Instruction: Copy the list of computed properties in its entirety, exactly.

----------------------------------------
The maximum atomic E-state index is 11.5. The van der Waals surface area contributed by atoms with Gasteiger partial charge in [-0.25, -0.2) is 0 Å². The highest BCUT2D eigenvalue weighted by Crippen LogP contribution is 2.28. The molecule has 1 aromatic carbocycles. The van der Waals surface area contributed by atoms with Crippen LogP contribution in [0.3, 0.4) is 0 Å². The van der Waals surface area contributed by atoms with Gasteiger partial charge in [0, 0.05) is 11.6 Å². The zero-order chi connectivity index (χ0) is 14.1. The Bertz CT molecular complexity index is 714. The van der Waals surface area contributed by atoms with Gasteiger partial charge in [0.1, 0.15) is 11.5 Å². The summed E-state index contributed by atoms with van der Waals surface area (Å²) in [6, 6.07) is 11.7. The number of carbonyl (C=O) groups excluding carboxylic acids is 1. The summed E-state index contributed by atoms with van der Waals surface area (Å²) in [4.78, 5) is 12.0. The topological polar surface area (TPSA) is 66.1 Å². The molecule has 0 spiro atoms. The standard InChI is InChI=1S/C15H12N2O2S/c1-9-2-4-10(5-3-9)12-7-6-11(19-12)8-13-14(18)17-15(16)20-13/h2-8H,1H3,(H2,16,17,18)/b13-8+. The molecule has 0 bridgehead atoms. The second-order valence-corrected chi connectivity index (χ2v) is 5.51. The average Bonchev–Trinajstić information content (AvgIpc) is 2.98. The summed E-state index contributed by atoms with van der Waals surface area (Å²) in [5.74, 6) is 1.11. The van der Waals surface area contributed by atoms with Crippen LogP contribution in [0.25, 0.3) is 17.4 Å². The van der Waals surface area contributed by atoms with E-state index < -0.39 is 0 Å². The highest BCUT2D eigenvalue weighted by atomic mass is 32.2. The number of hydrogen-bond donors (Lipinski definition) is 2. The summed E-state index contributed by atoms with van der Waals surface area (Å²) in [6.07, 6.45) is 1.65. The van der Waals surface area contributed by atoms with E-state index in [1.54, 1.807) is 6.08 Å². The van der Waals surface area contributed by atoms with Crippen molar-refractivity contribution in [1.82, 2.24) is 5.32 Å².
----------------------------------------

The maximum atomic E-state index is 11.5. The van der Waals surface area contributed by atoms with Gasteiger partial charge in [-0.25, -0.2) is 0 Å². The highest BCUT2D eigenvalue weighted by Crippen LogP contribution is 2.28. The molecule has 1 aromatic carbocycles. The van der Waals surface area contributed by atoms with Crippen LogP contribution in [0.3, 0.4) is 0 Å². The van der Waals surface area contributed by atoms with Gasteiger partial charge in [0, 0.05) is 11.6 Å². The zero-order chi connectivity index (χ0) is 14.1. The Bertz CT molecular complexity index is 714. The van der Waals surface area contributed by atoms with Gasteiger partial charge in [0.1, 0.15) is 11.5 Å². The summed E-state index contributed by atoms with van der Waals surface area (Å²) in [6, 6.07) is 11.7. The number of carbonyl (C=O) groups excluding carboxylic acids is 1. The summed E-state index contributed by atoms with van der Waals surface area (Å²) in [4.78, 5) is 12.0. The topological polar surface area (TPSA) is 66.1 Å². The molecule has 0 spiro atoms. The standard InChI is InChI=1S/C15H12N2O2S/c1-9-2-4-10(5-3-9)12-7-6-11(19-12)8-13-14(18)17-15(16)20-13/h2-8H,1H3,(H2,16,17,18)/b13-8+. The molecule has 0 bridgehead atoms. The second-order valence-corrected chi connectivity index (χ2v) is 5.51. The average Bonchev–Trinajstić information content (AvgIpc) is 2.98. The summed E-state index contributed by atoms with van der Waals surface area (Å²) in [5.74, 6) is 1.11. The van der Waals surface area contributed by atoms with Crippen LogP contribution in [0.25, 0.3) is 17.4 Å². The van der Waals surface area contributed by atoms with E-state index < -0.39 is 0 Å². The highest BCUT2D eigenvalue weighted by atomic mass is 32.2. The number of hydrogen-bond donors (Lipinski definition) is 2. The summed E-state index contributed by atoms with van der Waals surface area (Å²) in [6.07, 6.45) is 1.65. The van der Waals surface area contributed by atoms with E-state index in [1.54, 1.807) is 6.08 Å². The van der Waals surface area contributed by atoms with Crippen molar-refractivity contribution in [1.82, 2.24) is 5.32 Å².